The life of the city, from alley to lake to skyway
Selections from the MPLS. blog, the source for Minneapolis news at www.startribune.com/mpls
David Piehl says his home fronting Interstate 35W at Lake Street suffers from so much road vibration that the walls crack and the windows rattle.
"Even the bath water jiggles," he said.
Road salt corrodes anything metal that's outside, and tests have shown the neighborhood's air to be some of most polluted in the state, he added.
But it's a proposed $150 million set of improvements that Piehl says will make his and his neighbors' historic homes unlivable.
The Transit Access Project (TAP) calls for a new $46 million bus station in the middle of the freeway at Lake Street that will offer easier bus connections to Lake Street as well as access for bicyclists to the nearby Midtown Greenway.
But it will require expanding the freeway, possibly encroaching on the homes along Second Avenue S., which the Minneapolis Heritage Preservation Commission describes as one of the finest surviving collections of Queen Anne architecure in Minneapolis.
"It's basically marginal being there," Piehl said of living in the row of stately homes that are familiar to anyone who drives northbound on 35W just south of downtown. "If the freeway comes 30 feet closer, it won't be livable. I think anybody who would live there would not be an owner who takes pride in living there."
Piehl and his neighbors have formed a group called Stop35W, and recently have been posting lawn signs and a banner along the freeway to raise awareness of the issue. They've got a big audience: about 200,000 vehicles per day on 35W. And Wednesday they're scheduled to meet at City Hall with transportation officials, along with community leaders Piehl said are opposed to the project. Hennepin County Commissioner Peter McLaughlin, for one, said he was surprised by the latest proposals and called them "unacceptable."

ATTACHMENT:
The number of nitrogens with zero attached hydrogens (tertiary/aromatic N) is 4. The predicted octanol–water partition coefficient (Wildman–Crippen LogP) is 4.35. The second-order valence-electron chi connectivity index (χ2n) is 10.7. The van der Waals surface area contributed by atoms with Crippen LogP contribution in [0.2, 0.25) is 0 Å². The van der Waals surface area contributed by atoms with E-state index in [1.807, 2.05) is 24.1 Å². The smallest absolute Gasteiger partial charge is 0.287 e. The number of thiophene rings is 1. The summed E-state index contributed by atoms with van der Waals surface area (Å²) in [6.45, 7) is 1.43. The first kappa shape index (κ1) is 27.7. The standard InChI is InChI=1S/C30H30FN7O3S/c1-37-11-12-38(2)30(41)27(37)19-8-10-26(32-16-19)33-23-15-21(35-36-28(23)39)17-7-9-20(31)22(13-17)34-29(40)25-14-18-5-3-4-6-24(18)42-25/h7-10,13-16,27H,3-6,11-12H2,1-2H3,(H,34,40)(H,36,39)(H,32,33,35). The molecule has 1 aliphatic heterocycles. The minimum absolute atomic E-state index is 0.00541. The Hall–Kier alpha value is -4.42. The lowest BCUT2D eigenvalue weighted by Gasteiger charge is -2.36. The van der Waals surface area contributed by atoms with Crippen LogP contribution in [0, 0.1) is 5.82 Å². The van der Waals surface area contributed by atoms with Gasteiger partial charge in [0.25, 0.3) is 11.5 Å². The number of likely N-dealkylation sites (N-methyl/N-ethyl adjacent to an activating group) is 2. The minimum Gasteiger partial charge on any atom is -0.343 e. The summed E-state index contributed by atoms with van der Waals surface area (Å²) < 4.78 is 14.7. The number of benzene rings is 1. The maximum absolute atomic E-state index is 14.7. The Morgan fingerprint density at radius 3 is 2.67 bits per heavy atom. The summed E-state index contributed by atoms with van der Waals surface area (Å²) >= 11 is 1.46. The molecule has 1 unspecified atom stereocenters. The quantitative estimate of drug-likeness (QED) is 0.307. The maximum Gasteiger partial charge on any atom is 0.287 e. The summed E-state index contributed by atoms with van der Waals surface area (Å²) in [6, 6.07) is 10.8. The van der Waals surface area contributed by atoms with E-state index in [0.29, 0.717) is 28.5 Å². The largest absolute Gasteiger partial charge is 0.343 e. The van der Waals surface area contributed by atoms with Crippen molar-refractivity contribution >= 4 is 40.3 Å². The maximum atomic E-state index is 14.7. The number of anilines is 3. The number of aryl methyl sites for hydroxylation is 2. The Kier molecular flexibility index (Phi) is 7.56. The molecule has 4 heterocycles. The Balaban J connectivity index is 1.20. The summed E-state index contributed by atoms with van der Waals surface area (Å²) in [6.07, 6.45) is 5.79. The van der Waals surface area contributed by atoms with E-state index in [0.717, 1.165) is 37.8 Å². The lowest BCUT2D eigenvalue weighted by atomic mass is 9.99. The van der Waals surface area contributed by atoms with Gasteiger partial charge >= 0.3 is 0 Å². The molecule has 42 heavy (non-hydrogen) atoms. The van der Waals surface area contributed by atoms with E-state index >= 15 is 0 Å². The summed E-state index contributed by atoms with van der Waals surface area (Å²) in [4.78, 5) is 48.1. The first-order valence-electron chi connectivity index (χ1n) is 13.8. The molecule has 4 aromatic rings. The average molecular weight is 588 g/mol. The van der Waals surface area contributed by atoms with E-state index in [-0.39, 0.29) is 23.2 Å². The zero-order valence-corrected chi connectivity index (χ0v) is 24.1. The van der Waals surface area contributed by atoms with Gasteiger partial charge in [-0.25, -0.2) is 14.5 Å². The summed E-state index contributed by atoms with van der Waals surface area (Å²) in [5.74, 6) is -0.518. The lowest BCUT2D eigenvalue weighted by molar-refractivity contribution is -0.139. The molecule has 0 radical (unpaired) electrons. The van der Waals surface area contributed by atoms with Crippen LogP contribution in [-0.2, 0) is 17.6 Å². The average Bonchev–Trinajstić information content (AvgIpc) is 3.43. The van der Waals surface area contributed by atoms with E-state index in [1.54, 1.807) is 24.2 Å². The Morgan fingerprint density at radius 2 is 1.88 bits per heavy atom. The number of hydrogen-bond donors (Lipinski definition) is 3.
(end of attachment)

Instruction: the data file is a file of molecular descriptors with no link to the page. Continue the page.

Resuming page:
Jim Grube, engineer for Hennepin County, which is the lead agency on TAP, said a new southbound lane would have to be added to the freeway to allow bus access to the new station from the inside lanes of the freeway in both directions. That would allow buses to continue to and from the center-lane bus station at E. 46th Street without changing lanes.
Grube met recently with the Second Avenue South residents and said their concerns are real. The footprint of the freeway at Lake Street is likely to grow, he added, but where and by how much is still undetermined, he added. Design is still underway and a construction contract is expected to be awarded until 2017. "It's not a done deal yet," he said. "There's still time to maneuver."
Grube added that the TAP is an integral part of a range of major freeway upgrades MnDOT is planning for south of downtown. One calls for moving the lanes carrying vehicles entering southbound 35W from Fourth Avenue South from the right side of the freeway to the left, to allow buses straight access to the Lake Street transit station. Another is replacement of the flyover connection from northbound 35W to westbound Interstate 94, which would shift the merge onto I94 from the right to the left, eliminating the weaving with traffic trying to exit to Hennepin and Lyndale Avenues.
"We need to do it right once, and soon," Grube said.